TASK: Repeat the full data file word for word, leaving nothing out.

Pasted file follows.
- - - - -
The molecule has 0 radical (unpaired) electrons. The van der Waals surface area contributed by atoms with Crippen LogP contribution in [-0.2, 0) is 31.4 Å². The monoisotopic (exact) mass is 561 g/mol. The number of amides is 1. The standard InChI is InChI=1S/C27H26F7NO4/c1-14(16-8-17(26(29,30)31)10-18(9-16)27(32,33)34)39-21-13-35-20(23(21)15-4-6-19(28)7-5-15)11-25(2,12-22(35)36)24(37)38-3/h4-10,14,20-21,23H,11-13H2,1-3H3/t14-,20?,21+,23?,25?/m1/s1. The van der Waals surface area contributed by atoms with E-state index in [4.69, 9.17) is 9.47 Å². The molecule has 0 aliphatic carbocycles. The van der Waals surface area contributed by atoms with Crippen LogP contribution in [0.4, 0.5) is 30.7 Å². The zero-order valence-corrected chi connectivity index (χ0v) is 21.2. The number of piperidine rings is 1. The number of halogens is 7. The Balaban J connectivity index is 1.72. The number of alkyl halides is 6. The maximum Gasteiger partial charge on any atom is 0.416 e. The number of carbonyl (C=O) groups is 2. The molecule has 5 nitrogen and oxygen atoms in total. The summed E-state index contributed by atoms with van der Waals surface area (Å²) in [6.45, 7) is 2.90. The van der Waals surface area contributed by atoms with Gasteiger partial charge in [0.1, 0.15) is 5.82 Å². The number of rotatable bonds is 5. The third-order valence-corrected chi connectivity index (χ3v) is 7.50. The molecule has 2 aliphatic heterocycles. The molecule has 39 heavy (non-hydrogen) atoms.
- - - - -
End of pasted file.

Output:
The molecule has 0 radical (unpaired) electrons. The van der Waals surface area contributed by atoms with Crippen LogP contribution in [-0.2, 0) is 31.4 Å². The monoisotopic (exact) mass is 561 g/mol. The number of amides is 1. The standard InChI is InChI=1S/C27H26F7NO4/c1-14(16-8-17(26(29,30)31)10-18(9-16)27(32,33)34)39-21-13-35-20(23(21)15-4-6-19(28)7-5-15)11-25(2,12-22(35)36)24(37)38-3/h4-10,14,20-21,23H,11-13H2,1-3H3/t14-,20?,21+,23?,25?/m1/s1. The van der Waals surface area contributed by atoms with E-state index in [4.69, 9.17) is 9.47 Å². The molecule has 0 aliphatic carbocycles. The van der Waals surface area contributed by atoms with Crippen LogP contribution in [0.4, 0.5) is 30.7 Å². The zero-order valence-corrected chi connectivity index (χ0v) is 21.2. The number of piperidine rings is 1. The number of halogens is 7. The Balaban J connectivity index is 1.72. The number of alkyl halides is 6. The maximum Gasteiger partial charge on any atom is 0.416 e. The number of carbonyl (C=O) groups is 2. The molecule has 5 nitrogen and oxygen atoms in total. The summed E-state index contributed by atoms with van der Waals surface area (Å²) in [6.45, 7) is 2.90. The van der Waals surface area contributed by atoms with Gasteiger partial charge in [0.1, 0.15) is 5.82 Å². The number of rotatable bonds is 5. The third-order valence-corrected chi connectivity index (χ3v) is 7.50. The molecule has 2 aliphatic heterocycles. The molecule has 39 heavy (non-hydrogen) atoms.